I have looked at the categories in the Our World Underwater photo contest and I believe that the definition given for the two Macro categories is misleading. The definition given in the rules is "Any image captured with a macro lens, where the size of the subject on the image sensor is life size or greater."
If the image on the sensor is life-size (1:1) or greater, only shots taken at 1:1, only pictures taken at the extreme close focus of most macro lenses would qualify. This means that most "macro" shots taken with normal macro lenses should be disqualified, including Luc Rooman's 2016 Macro Traditional winner of a clownfish with a parasite in its mouth. Since the whole clownfish's head covers about 10% of the alongside of the image, which would be about 3mm on a full frame sensor or 2mm on a cropped sensor, this is clearly less than 1:1 magnification.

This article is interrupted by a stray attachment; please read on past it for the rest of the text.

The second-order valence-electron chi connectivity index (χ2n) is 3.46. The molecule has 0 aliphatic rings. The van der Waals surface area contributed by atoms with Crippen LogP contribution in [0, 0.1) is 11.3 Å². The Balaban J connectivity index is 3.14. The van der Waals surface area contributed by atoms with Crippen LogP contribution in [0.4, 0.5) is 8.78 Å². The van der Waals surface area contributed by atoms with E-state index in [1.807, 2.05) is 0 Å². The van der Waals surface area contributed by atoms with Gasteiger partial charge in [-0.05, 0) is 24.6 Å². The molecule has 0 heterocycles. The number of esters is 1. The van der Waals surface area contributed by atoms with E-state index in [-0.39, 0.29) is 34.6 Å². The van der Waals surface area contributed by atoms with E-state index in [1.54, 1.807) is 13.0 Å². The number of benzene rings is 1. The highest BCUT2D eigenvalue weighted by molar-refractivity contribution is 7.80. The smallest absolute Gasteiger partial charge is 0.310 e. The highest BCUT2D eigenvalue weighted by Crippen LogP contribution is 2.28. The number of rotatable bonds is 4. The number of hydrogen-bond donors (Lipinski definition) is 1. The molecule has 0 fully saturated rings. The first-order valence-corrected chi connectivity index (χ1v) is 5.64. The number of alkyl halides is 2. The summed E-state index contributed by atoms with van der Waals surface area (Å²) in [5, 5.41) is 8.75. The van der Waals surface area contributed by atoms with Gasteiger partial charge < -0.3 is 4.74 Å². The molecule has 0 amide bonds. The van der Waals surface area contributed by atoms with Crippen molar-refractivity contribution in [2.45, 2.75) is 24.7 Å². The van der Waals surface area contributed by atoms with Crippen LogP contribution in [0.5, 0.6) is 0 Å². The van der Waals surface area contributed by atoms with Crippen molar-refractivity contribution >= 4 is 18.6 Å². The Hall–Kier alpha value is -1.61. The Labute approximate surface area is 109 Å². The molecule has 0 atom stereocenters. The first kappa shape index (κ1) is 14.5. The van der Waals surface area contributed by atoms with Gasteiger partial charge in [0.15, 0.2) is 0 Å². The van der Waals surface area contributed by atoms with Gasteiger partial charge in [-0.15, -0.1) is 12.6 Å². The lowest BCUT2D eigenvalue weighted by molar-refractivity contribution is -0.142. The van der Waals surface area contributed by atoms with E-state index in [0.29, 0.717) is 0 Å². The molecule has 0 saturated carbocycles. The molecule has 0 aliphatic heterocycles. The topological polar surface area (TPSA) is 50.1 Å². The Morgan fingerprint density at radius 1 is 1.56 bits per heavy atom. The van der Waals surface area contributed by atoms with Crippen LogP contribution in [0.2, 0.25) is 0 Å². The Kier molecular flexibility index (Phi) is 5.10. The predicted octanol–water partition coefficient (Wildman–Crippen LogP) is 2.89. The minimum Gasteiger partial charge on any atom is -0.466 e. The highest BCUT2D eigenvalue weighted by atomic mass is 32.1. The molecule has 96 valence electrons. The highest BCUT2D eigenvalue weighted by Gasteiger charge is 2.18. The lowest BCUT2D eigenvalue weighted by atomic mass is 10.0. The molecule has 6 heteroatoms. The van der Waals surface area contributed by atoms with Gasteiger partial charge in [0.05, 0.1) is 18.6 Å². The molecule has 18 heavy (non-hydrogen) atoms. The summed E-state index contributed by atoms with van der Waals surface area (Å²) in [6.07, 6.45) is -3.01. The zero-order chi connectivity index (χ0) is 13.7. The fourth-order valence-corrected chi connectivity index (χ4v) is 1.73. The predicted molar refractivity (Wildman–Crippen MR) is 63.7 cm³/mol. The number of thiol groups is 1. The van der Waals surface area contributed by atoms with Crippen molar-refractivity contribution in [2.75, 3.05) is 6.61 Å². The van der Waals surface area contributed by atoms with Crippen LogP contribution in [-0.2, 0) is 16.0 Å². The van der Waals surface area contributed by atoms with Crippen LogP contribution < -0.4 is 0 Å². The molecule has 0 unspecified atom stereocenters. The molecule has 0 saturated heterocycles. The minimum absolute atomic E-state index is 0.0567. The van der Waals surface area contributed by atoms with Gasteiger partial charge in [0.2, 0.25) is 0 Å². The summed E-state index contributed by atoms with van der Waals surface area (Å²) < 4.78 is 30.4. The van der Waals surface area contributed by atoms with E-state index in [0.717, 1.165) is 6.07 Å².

To get "greater" than life-size magnification with almost any available macro lens, you need to add additional optics to the macro lens. I thought that this is the definition of "super-macro".